World Library  
Flag as Inappropriate
Email this Article

Three Holy Hierarchs

Article Id: WHEBN0010588467
Reproduction Date:

Title: Three Holy Hierarchs  
Author: World Heritage Encyclopedia
Language: English
Subject: List of Church Fathers, Gregory of Nazianzus, New Year, Residence of Bukovinian and Dalmatian Metropolitans, Liturgical year
Collection:
Publisher: World Heritage Encyclopedia
Publication
Date:
 

Three Holy Hierarchs

The Three Hierarchs
Icon for the feast day of the Synaxis of the Three Hierarchs
Fathers Among the Saints
Born 330 (Basil)
349 (John)
329 (Gregory)
Died 379 (Basil)
407 (John)
389 (Gregory)
Honored in
Eastern Orthodoxy, Eastern Catholic Churches
Feast January 30
Attributes Vested as bishops, wearing omophoria; raising right hand in blessing; holding Gospel Books or scrolls

The Three Hierarchs (Ancient Greek: Οἱ Τρεῖς Ἱεράρχαι, Greek: Οι Τρεις Ιεράρχες) of Eastern Christianity refers to Basil the Great (also known as Basil of Caesarea), Gregory the Theologian (also known as Gregory of Nazianzus) and John Chrysostom. They were highly influential bishops of the early church who played pivotal roles in shaping Christian theology. In Eastern Christianity they are also known as the Three Great Hierarchs and Ecumenical Teachers, while in Roman Catholicism the three are honored as Doctors of the Church. The three are venerated as saints in Eastern Orthodoxy, Catholicism, Anglicanism and other Christian churches.

Origins of the term

Icon of the Three Hierarchs: Basil the Great (left), John Chrysostom (center) and Gregory the Theologian (right)—from Lipie, Historic Museum in Sanok, Poland.

Disputes raged in 11th century Constantinople about which of the three hierarchs was the greatest. Some argued that Basil was superior to the other two because of his explanations of Christian faith and monastic example. Supporters of John Chrysostom countered that the "Golden Mouthed" (Greek: Χρυσόστομος) archbishop of Constantinople was unmatched in both eloquence and in bringing sinners to repentance. A third group insisted that Basil's close friend, Gregory the Theologian, was preferred to the others due to the majesty, purity and profundity of his homilies and his defense of the faith from the Arian heresy. All three have separate feast days in January: Basil on January 1, Gregory on January 25, and Chrysostom on January 27. The Eastern Churches teach that the three hierarchs appeared together in a vision to St. John Mauropous, bishop of Euchaita, in the year 1084, and said that they were equal before God: "There are no divisions among us, and no opposition to one another." As a result, a January 30 feast day commemorating all three in common was instituted around 1100 under the Byzantine Emperor Alexios I Komnenos.[1]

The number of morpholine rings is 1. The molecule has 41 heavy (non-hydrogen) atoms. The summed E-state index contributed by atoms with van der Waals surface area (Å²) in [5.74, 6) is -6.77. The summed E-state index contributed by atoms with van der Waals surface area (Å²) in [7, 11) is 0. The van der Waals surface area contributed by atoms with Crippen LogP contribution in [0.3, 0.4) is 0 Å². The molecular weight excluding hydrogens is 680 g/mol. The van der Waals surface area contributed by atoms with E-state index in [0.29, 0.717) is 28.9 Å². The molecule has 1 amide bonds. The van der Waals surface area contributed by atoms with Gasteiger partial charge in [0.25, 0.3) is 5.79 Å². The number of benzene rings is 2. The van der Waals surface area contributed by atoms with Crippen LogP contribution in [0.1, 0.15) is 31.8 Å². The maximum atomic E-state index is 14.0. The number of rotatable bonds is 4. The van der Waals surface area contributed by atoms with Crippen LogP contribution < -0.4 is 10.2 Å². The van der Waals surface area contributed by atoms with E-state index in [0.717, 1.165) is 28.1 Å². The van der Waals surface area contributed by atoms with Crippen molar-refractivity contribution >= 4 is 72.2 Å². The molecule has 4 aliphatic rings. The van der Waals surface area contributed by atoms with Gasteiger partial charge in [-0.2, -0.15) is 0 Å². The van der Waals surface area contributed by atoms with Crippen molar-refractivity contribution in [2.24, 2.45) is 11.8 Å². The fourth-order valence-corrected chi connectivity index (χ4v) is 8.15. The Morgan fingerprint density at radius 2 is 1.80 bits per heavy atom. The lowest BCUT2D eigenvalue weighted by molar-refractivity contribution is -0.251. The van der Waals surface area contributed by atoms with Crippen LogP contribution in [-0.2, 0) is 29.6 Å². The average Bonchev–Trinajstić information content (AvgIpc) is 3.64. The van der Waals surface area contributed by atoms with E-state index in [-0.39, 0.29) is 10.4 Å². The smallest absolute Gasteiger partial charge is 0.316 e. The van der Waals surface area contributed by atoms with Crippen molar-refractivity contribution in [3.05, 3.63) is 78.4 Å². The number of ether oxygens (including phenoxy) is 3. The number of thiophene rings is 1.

See also

Notes

  1. ^ Parry (1999), pp. 491–492.

References

  • Parry, David; David Melling (editors) (1999). The Blackwell Dictionary of Eastern Christianity. Oxford: Blackwell.  

External links

This article was sourced from Creative Commons Attribution-ShareAlike License; additional terms may apply. World Heritage Encyclopedia content is assembled from numerous content providers, Open Access Publishing, and in compliance with The Fair Access to Science and Technology Research Act (FASTR), Wikimedia Foundation, Inc., Public Library of Science, The Encyclopedia of Life, Open Book Publishers (OBP), PubMed, U.S. National Library of Medicine, National Center for Biotechnology Information, U.S. National Library of Medicine, National Institutes of Health (NIH), U.S. Department of Health & Human Services, and USA.gov, which sources content from all federal, state, local, tribal, and territorial government publication portals (.gov, .mil, .edu). Funding for USA.gov and content contributors is made possible from the U.S. Congress, E-Government Act of 2002.
 
Crowd sourced content that is contributed to World Heritage Encyclopedia is peer reviewed and edited by our editorial staff to ensure quality scholarly research articles.
 
By using this site, you agree to the Terms of Use and Privacy Policy. World Heritage Encyclopedia™ is a registered trademark of the World Public Library Association, a non-profit organization.
 


Copyright © World Library Foundation. All rights reserved. eBooks from Project Gutenberg are sponsored by the World Library Foundation,
a 501c(4) Member's Support Non-Profit Organization, and is NOT affiliated with any governmental agency or department.